(in Japanese, 東京都港区高輪3-26-20)
Nearest train station: JR or Keikyu Shinagawa (1 min walk)
Tel: 03-5791-1355
Reservations: No
Website: http://www.nantsu.sakura.ne.jp/nantsuttei/shop/shinagawa.html (in Japanese only)
English menu: None
Credit Card: No
Open: 11am-11pm
Closed: January 1st

Prices: Ramen 700 yen
Chashumen 900 yen
Negi Ramen 900 yen
Shio Ramen 850 yen
Nantsuttei Special (Ramen with extra Chashu, Negi & Boiled Egg)
Boku No Sora (Ramen with dried fished based soup added to regular ramen soup)
Mouretsu Tanmen Hanajiboo (Spicy ramen with stir fried vegetables) 800 yen
Wafu Tonkotsu Tsukemen ( Cold noodles with mix of dried fished and pork soup) 780 yen
Fuufu Enman Gyoza (Pan fried dupplings...Gyoza) 380 yen
Butamanma (Boiled pork over rice) 380 yen
Han Butamanma (Boiled pork & spring onions over rice, half size) 250 yen
Meshi (Rice) 180 yen
Hitokuchi Meshi (Small rice) 100 yen
Oomori Meshi (Large rice) 280 yen
Ajitsuke Tamago (Marinated boiled egg) 100 yen
Nori (Dry Seaweed) 100 yen
Oomori (Large Noodles) additional 100 yen for every ramen

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DUE ITALIAN (Ichigaya)

Posted by Tokyo Joe on 01.2011 Ramen 0 comments 0 trackback
due Italian outside
A ramen shop with an Italian name sounds strange, but owner/chef of Due Italian was an Italian chef before becoming a ramen chef. When he quit his job at an Italian restaurant, he trained/worked under a famous ramen chef who has his shop in Yokohama. After a year working at his restaurant, he opened DUE ITALIAN at Ichigaya.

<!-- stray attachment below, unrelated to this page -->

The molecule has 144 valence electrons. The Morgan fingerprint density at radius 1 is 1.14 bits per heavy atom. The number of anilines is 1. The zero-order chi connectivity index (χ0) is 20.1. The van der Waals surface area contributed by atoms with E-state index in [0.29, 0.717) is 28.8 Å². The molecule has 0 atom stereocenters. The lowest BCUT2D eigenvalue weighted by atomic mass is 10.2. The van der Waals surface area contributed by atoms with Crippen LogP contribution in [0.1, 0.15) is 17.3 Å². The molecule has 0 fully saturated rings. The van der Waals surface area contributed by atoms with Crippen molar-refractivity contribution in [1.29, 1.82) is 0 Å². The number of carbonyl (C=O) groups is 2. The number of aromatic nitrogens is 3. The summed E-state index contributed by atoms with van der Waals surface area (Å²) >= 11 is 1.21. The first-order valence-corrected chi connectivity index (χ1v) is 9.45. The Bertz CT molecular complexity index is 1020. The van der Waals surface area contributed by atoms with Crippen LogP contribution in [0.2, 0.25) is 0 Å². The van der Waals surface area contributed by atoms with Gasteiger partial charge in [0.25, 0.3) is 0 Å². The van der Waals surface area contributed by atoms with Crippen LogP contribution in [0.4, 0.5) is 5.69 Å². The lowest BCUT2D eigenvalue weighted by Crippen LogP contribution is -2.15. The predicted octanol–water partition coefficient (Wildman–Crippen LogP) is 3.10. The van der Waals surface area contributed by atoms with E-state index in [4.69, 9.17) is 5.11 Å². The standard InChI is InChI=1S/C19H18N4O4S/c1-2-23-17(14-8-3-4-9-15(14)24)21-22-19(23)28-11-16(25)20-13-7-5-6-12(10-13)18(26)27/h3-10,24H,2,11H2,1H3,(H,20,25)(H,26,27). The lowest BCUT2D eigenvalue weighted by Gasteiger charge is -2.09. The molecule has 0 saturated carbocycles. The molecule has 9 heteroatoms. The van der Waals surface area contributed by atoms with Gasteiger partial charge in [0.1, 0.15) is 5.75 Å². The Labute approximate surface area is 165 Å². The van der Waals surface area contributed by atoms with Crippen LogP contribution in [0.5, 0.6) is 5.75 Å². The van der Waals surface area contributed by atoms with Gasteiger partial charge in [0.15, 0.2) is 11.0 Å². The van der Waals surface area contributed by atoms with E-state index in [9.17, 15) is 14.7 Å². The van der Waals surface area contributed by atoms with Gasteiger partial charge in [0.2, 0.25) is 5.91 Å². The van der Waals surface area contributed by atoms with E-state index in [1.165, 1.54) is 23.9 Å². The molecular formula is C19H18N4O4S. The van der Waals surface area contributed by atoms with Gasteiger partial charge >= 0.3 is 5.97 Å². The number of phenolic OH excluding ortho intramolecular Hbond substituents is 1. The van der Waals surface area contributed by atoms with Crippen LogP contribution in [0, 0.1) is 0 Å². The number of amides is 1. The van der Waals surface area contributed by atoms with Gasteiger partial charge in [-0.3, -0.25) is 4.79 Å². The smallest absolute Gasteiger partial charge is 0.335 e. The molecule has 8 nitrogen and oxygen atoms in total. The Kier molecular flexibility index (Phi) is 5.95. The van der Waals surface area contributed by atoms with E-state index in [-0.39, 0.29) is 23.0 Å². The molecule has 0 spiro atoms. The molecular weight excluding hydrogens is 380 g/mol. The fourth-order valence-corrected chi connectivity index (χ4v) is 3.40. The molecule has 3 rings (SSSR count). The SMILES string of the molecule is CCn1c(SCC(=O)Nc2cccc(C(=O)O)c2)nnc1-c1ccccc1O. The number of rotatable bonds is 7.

due Italian 具だくさんの塩らぁ麺
The ramen shop he worked at is known for not using any MSG and its Shoyu ramen (soy sauce flavor ramen). So, when he opened his own shop, he decided to open a SHIO RAMEN (Salt ramen) shop and added his Italian background to it. 780 yen for a regular shio ramen and if you want a soft boiled egg and extra chashu (boiled pork) in it like the above, its 1,000 yen.

due Italian 具だくさんの塩らぁ麺(スープ)
The clear broth is almost a golden color and he named it OOGON-NO SHIO RAMEN, which means golden shio ramen.

due Italian らぁ麺フロマージュ
The other ramens here all have an Italian influence which you will not find at any other ramen shop like RAMEN FROMAGE for 980 yen. Its Shio ramen with cheese. The cheese is a mix of gorgonzola and cream cheese.

due Italian カルボナーラ
When you eat the cheese and noodles together, it looks like you are eating carbonara pasta.

due Italian 後からやってくるご飯(発芽玄米)
It also comes with rice.

due Italian リゾット
Add it to the soup after finishing the noodles and this looks like you are having a cheese risotto.

due Italian 冷製トマト麺 赤
They also have REISEI ITALIA MEN AKA (Cold cherry tomato ramen) for 1,200 yen.

due Italian 冷製トマト麺 赤 1
This ramen is somewhere between ramen and Italian, but it is surprisingly delicious.

due Italian 具だくさんの醤油らぁ麺
They also have SHOYU RAMEN as well now.

due Italian サービスライス
And during lunch time, all ramens come with a free bowl of rice

due Italian inside
Some Japanese people think that Due Italian's ramen is a bit strange since cheese and tomatoes are used in it, but if you try their regular Shio ramen its as normal and good as any Shio ramen in Tokyo. So, try the Shio ramen first, if you enjoyed it then move on to the Italian influenced ramens, which are all very good as well.

Due Italian (in Japanese, ドゥ・イタリアン)
Address: 4-5-11 Kudan-Minami, Chiyoda-ku, Tokyo
(in Japanese, 東京都千代田区九段南4-5-11)
Nearest train station: JR, Tokyo Metro & Toei Subway Ichigaya (5 min walk)
Tel: 03-3221-6970
Reservations: Yes
Website: http://dueitalian.media-sp.jp/index.html (in Japanese only)
English menu: None